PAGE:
People who had less mentally challenging occupations, less late-life intellectual stimulation and/or weaker educational backgrounds scored lower on the baseline cognitive assessment. Those people with more advanced degrees or continued late-life education scored higher, creating the anticipated advantage of "cognitive reserve"- in other words, they start with more brain power, so they can afford to lose more brain function before dementia is diagnosed. (For the visually-minded, imagine that dementia is diagnosed when the elevator gets below the 10th floor. If you are starting at the 21st floor, you get there much later than someone who's elevator started at the 11th floor.)
The surprising good news from this study is that regardless of your baseline brain power, life vocation or genetic predisposition for Alzheimer's disease, everyone's memory power benefits from intellectual stimulation after age 40. In fact, this study showed that the intellectually stimulated people postponed the onset of dementia beyond 7 years compared to their peers who did not mentally push themselves.
Of note, there were observed positive snowballs- the more education a person has on the front end, the more likely he or she is to continue a lifetime of intellectual stimulation.
Does it matter what type of intellectual stimulation? We don't know for certain, but psychologists will be the first to tell you to pick what you ENJOY, because you are far more likely to keep it up. Remember that what you enjoy may or may NOT be what your aging friend or parent enjoys…so whether it is learning to knit, playing the piano, learning a new language or even learning how to text on an iPad- push yourself to learn something that sounds interesting to YOU.
Special kudos to my amazing mother-in-law, Bene, for not only continuing to reading medical articles long beyond her nursing career, but for her constant willingness to learn anything! She texts faster than most adults (with far fewer spelling errors than the rest of us), and even learned to add emoji's last month. Pictured above is the two of us taking a "selfie" from her iPad.
BOTTOM LINE: Until we have a cure for Alzheimer's on the treatment end, the "ounce" of prevention we all need is to STIMULATE our brains…and never stop!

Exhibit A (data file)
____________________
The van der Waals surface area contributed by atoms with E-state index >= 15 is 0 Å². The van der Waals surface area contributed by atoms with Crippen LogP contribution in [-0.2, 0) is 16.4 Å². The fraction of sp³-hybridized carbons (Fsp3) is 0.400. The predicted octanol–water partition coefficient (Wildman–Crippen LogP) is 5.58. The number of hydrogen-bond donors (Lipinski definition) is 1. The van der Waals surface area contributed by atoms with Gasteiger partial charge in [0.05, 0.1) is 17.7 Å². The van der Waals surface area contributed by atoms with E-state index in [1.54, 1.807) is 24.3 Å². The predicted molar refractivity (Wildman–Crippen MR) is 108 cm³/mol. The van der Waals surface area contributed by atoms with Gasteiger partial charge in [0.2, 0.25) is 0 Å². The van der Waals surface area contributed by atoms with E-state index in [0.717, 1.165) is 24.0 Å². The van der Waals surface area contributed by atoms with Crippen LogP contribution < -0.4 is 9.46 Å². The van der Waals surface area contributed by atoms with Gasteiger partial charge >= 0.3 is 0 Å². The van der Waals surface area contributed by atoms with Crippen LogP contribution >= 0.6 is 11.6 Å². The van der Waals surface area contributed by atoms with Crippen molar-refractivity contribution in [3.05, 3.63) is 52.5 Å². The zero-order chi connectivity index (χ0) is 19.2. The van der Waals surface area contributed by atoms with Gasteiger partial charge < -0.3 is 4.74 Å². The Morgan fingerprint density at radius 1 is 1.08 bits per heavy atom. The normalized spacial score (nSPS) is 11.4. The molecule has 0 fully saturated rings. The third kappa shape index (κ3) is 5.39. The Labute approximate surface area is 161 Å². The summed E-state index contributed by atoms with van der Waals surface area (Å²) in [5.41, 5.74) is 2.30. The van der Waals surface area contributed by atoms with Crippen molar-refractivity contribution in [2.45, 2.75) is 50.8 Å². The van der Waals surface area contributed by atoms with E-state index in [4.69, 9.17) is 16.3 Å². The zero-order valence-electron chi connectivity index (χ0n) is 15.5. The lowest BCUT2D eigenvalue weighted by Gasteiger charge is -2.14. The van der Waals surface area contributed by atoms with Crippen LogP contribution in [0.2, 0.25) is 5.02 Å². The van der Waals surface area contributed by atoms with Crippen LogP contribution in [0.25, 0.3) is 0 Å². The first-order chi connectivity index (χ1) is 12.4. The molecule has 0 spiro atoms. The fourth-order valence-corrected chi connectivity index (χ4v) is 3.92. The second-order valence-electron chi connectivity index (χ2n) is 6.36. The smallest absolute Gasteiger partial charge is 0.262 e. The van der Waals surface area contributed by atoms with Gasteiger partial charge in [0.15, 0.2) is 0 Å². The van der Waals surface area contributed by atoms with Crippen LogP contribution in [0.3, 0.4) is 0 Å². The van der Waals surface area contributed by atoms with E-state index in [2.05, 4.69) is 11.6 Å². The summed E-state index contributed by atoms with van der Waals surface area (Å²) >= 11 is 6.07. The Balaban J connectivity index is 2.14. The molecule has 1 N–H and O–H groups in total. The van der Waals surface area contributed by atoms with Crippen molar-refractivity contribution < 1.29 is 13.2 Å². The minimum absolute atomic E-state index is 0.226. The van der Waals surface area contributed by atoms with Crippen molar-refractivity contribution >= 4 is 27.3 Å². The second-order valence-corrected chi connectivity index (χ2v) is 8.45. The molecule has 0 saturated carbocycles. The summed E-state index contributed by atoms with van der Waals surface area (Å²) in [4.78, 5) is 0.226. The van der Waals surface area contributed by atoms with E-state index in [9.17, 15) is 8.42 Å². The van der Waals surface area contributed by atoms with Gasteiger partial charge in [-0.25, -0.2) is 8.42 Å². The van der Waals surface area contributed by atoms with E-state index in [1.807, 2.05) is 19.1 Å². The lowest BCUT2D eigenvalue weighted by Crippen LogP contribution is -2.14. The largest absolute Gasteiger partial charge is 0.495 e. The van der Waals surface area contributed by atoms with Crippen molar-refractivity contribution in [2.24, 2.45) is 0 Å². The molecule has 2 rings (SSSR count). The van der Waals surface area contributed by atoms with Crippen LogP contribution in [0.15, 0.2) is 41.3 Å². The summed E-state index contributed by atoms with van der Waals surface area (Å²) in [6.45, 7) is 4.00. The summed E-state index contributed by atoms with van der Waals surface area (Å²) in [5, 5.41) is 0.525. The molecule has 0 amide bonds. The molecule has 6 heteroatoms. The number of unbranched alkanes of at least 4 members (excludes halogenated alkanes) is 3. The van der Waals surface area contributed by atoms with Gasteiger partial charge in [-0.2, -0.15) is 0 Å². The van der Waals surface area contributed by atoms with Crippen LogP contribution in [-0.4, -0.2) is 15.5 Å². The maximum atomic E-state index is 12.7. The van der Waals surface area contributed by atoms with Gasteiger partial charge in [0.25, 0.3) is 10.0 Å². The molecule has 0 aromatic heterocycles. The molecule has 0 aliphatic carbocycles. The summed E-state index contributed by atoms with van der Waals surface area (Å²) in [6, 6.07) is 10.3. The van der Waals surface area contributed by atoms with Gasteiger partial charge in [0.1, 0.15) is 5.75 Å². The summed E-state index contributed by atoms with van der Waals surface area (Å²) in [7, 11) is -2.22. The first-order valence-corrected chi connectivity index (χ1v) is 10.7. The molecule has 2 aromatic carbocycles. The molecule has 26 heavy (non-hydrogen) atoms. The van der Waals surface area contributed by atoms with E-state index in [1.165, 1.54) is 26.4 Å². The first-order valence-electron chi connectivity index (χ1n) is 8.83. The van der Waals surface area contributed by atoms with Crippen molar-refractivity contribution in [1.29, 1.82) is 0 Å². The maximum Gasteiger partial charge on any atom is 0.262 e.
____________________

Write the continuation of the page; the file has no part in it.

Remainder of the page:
Tuesday, June 24, 2014
|Mariza (needed lip revision)|
|Steven- showing off his cleft palate|
|Joseph- Dimples and all!|
Mariza, Joseph, and Steven are just three of many precious children that our Austin Smiles team enjoyed meeting and helping last week in El Salvador. Cleft lips and/or palates occur in the United States at a frequency of roughly 1 in 700-1000 births (roughly 7000 babies per year) making them one of the most common birth defects. However, these problems arise with more than twice that frequency in Central America and in some Asian countries. Why? We are not completely sure. Scientists continue to investigate the various contributing roles that genetics, nutrition, toxins, and environment play in creating these defects, hoping to find ways to prevent their occurrence. Meanwhile, plastic surgeons, dentists, orthodontists, cranio-facial surgeons, anesthesiologists, primary care physicians, speech pathologists and speech therapists are all working together to help re-align lip, nose, mouth, and palate muscles and other tissue that never came together, as well as using mouthpieces and tongue/muscle/speech exercises to improve tone and clarity of speech. The clefts can be on one side or both, and can involve the nose, the teeth, the jaw and the palate. The defects range in severity from a mild tenting of one side of the lip, to severe clefts extending through the nose and the entire roof of the mouth, leaving a gaping hole where there should be protective tissue. The costs of cleft lip and palate defects are measured not simply in dollars or time spent in medical care, but in emotional trauma as well. Many of these children and their families are shunned by their peers, and the mothers of these children may be inappropriately blamed for causing the disfiguring defects. You cannot imagine how much gratitude and tears of joy these families heaped upon us when we simply played with and LOVED their children. We praised the parents for their dedication, extra attention and efforts. One seven month old girl, Angelica, had a facial defect so incredibly severe that there was only a hole in the center of her face where the upper lip and entire nose should be. Her mother had to literally drip formula from a bottle one drop at a time on to her tongue to feed her, yet this child was well above average weight and height for her age. Think about the emotional and physical fortitude it must require to care for this baby. I could barely speak to this amazing young twenty-two year old mom without tearing up, because I cannot imagine facing such an intense challenge. Our family is truly honored to be part of the Austin Smiles team, and to have met such inspiring individuals and families in El Salvador. Bottom line: Cleft lip and palate defects are common and CORRECTABLE, given adequate resources and funds. Please consider supporting Austin Smiles with a donation of your time, talents or treasure.